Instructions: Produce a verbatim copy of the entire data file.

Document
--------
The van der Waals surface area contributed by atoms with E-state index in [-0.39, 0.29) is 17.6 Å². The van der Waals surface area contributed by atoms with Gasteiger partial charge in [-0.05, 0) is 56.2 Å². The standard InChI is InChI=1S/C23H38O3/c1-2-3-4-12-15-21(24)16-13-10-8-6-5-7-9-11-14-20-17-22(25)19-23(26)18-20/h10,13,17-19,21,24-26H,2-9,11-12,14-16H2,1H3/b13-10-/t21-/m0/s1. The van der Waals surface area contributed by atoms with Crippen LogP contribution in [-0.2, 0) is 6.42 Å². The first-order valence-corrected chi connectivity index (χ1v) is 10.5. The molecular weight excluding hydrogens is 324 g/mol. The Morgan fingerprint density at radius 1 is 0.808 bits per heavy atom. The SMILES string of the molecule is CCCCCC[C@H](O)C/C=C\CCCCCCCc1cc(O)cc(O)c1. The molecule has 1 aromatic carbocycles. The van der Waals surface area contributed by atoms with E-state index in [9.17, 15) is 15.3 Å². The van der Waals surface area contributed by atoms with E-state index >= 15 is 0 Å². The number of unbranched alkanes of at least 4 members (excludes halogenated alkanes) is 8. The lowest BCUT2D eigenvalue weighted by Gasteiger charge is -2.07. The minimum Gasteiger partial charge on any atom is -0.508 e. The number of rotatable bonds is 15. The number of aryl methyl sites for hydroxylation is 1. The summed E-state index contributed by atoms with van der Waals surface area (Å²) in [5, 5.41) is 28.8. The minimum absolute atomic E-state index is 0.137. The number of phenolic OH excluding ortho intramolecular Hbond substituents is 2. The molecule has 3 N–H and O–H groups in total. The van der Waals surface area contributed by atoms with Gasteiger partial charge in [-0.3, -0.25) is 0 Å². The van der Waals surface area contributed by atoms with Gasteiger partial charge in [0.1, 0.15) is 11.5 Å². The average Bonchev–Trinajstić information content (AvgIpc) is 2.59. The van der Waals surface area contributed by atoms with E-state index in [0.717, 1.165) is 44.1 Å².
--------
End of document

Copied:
The van der Waals surface area contributed by atoms with E-state index in [-0.39, 0.29) is 17.6 Å². The van der Waals surface area contributed by atoms with Gasteiger partial charge in [-0.05, 0) is 56.2 Å². The standard InChI is InChI=1S/C23H38O3/c1-2-3-4-12-15-21(24)16-13-10-8-6-5-7-9-11-14-20-17-22(25)19-23(26)18-20/h10,13,17-19,21,24-26H,2-9,11-12,14-16H2,1H3/b13-10-/t21-/m0/s1. The van der Waals surface area contributed by atoms with Crippen LogP contribution in [-0.2, 0) is 6.42 Å². The first-order valence-corrected chi connectivity index (χ1v) is 10.5. The molecular weight excluding hydrogens is 324 g/mol. The Morgan fingerprint density at radius 1 is 0.808 bits per heavy atom. The SMILES string of the molecule is CCCCCC[C@H](O)C/C=C\CCCCCCCc1cc(O)cc(O)c1. The molecule has 1 aromatic carbocycles. The van der Waals surface area contributed by atoms with E-state index in [9.17, 15) is 15.3 Å². The van der Waals surface area contributed by atoms with E-state index >= 15 is 0 Å². The number of unbranched alkanes of at least 4 members (excludes halogenated alkanes) is 8. The lowest BCUT2D eigenvalue weighted by Gasteiger charge is -2.07. The minimum Gasteiger partial charge on any atom is -0.508 e. The number of rotatable bonds is 15. The number of aryl methyl sites for hydroxylation is 1. The summed E-state index contributed by atoms with van der Waals surface area (Å²) in [5, 5.41) is 28.8. The minimum absolute atomic E-state index is 0.137. The number of phenolic OH excluding ortho intramolecular Hbond substituents is 2. The molecule has 3 N–H and O–H groups in total. The van der Waals surface area contributed by atoms with Gasteiger partial charge in [-0.3, -0.25) is 0 Å². The van der Waals surface area contributed by atoms with Gasteiger partial charge in [0.1, 0.15) is 11.5 Å². The average Bonchev–Trinajstić information content (AvgIpc) is 2.59. The van der Waals surface area contributed by atoms with E-state index in [0.717, 1.165) is 44.1 Å².